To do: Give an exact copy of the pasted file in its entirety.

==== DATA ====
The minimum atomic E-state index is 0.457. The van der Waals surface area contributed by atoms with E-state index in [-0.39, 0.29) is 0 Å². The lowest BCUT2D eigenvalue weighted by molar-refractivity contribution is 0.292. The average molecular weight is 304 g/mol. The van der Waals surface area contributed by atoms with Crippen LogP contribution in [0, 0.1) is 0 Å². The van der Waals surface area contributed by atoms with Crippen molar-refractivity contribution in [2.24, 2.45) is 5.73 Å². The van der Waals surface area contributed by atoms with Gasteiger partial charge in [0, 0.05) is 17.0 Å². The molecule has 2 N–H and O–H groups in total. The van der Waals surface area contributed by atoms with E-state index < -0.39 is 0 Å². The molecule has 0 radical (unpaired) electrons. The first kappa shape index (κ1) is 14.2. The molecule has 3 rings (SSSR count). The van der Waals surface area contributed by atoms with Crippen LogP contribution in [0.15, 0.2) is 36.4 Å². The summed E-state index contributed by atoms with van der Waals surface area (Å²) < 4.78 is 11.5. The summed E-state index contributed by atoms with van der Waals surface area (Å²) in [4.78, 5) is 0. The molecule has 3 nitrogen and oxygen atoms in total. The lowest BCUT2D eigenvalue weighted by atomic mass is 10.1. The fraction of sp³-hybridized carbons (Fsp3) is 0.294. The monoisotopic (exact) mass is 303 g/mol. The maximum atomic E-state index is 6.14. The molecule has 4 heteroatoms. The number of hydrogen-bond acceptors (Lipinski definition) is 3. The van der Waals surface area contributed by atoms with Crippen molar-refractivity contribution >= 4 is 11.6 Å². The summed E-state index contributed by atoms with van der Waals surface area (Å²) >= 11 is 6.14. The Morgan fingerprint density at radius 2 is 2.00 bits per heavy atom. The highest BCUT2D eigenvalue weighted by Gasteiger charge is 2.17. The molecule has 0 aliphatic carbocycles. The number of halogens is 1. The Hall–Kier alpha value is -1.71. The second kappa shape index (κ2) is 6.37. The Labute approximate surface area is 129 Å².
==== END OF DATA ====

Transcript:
The minimum atomic E-state index is 0.457. The van der Waals surface area contributed by atoms with E-state index in [-0.39, 0.29) is 0 Å². The lowest BCUT2D eigenvalue weighted by molar-refractivity contribution is 0.292. The average molecular weight is 304 g/mol. The van der Waals surface area contributed by atoms with Crippen LogP contribution in [0, 0.1) is 0 Å². The van der Waals surface area contributed by atoms with Crippen molar-refractivity contribution in [2.24, 2.45) is 5.73 Å². The van der Waals surface area contributed by atoms with Gasteiger partial charge in [0, 0.05) is 17.0 Å². The molecule has 2 N–H and O–H groups in total. The van der Waals surface area contributed by atoms with E-state index < -0.39 is 0 Å². The molecule has 0 radical (unpaired) electrons. The first kappa shape index (κ1) is 14.2. The molecule has 3 rings (SSSR count). The van der Waals surface area contributed by atoms with Crippen LogP contribution in [0.15, 0.2) is 36.4 Å². The summed E-state index contributed by atoms with van der Waals surface area (Å²) < 4.78 is 11.5. The summed E-state index contributed by atoms with van der Waals surface area (Å²) in [4.78, 5) is 0. The molecule has 3 nitrogen and oxygen atoms in total. The lowest BCUT2D eigenvalue weighted by atomic mass is 10.1. The fraction of sp³-hybridized carbons (Fsp3) is 0.294. The monoisotopic (exact) mass is 303 g/mol. The maximum atomic E-state index is 6.14. The molecule has 4 heteroatoms. The number of hydrogen-bond acceptors (Lipinski definition) is 3. The van der Waals surface area contributed by atoms with Crippen molar-refractivity contribution >= 4 is 11.6 Å². The summed E-state index contributed by atoms with van der Waals surface area (Å²) >= 11 is 6.14. The Morgan fingerprint density at radius 2 is 2.00 bits per heavy atom. The highest BCUT2D eigenvalue weighted by Gasteiger charge is 2.17. The molecule has 0 aliphatic carbocycles. The number of halogens is 1. The Hall–Kier alpha value is -1.71. The second kappa shape index (κ2) is 6.37. The Labute approximate surface area is 129 Å².